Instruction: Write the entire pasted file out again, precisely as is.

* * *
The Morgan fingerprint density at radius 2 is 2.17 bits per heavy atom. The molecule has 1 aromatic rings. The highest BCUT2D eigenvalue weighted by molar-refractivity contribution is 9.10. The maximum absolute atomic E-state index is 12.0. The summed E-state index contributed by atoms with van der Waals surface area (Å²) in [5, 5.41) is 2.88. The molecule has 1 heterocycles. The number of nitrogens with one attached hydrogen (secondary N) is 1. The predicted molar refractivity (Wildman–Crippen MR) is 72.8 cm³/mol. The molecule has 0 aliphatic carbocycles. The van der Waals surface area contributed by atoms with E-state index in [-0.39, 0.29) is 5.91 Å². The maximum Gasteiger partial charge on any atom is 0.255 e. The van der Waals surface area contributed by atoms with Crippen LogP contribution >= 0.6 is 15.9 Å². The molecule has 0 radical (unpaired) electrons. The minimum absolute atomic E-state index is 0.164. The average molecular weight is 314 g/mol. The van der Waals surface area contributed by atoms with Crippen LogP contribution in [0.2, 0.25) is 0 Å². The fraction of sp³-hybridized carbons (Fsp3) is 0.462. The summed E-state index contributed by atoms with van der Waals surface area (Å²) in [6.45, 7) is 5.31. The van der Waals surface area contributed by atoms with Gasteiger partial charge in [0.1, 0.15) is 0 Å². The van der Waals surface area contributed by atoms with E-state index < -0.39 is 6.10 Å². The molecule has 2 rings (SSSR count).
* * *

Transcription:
The Morgan fingerprint density at radius 2 is 2.17 bits per heavy atom. The molecule has 1 aromatic rings. The highest BCUT2D eigenvalue weighted by molar-refractivity contribution is 9.10. The maximum absolute atomic E-state index is 12.0. The summed E-state index contributed by atoms with van der Waals surface area (Å²) in [5, 5.41) is 2.88. The molecule has 1 heterocycles. The number of nitrogens with one attached hydrogen (secondary N) is 1. The predicted molar refractivity (Wildman–Crippen MR) is 72.8 cm³/mol. The molecule has 0 aliphatic carbocycles. The van der Waals surface area contributed by atoms with E-state index in [-0.39, 0.29) is 5.91 Å². The maximum Gasteiger partial charge on any atom is 0.255 e. The van der Waals surface area contributed by atoms with Crippen LogP contribution >= 0.6 is 15.9 Å². The molecule has 0 radical (unpaired) electrons. The minimum absolute atomic E-state index is 0.164. The average molecular weight is 314 g/mol. The van der Waals surface area contributed by atoms with Crippen LogP contribution in [0.2, 0.25) is 0 Å². The fraction of sp³-hybridized carbons (Fsp3) is 0.462. The summed E-state index contributed by atoms with van der Waals surface area (Å²) in [6.45, 7) is 5.31. The van der Waals surface area contributed by atoms with Gasteiger partial charge in [0.1, 0.15) is 0 Å². The van der Waals surface area contributed by atoms with E-state index < -0.39 is 6.10 Å². The molecule has 2 rings (SSSR count).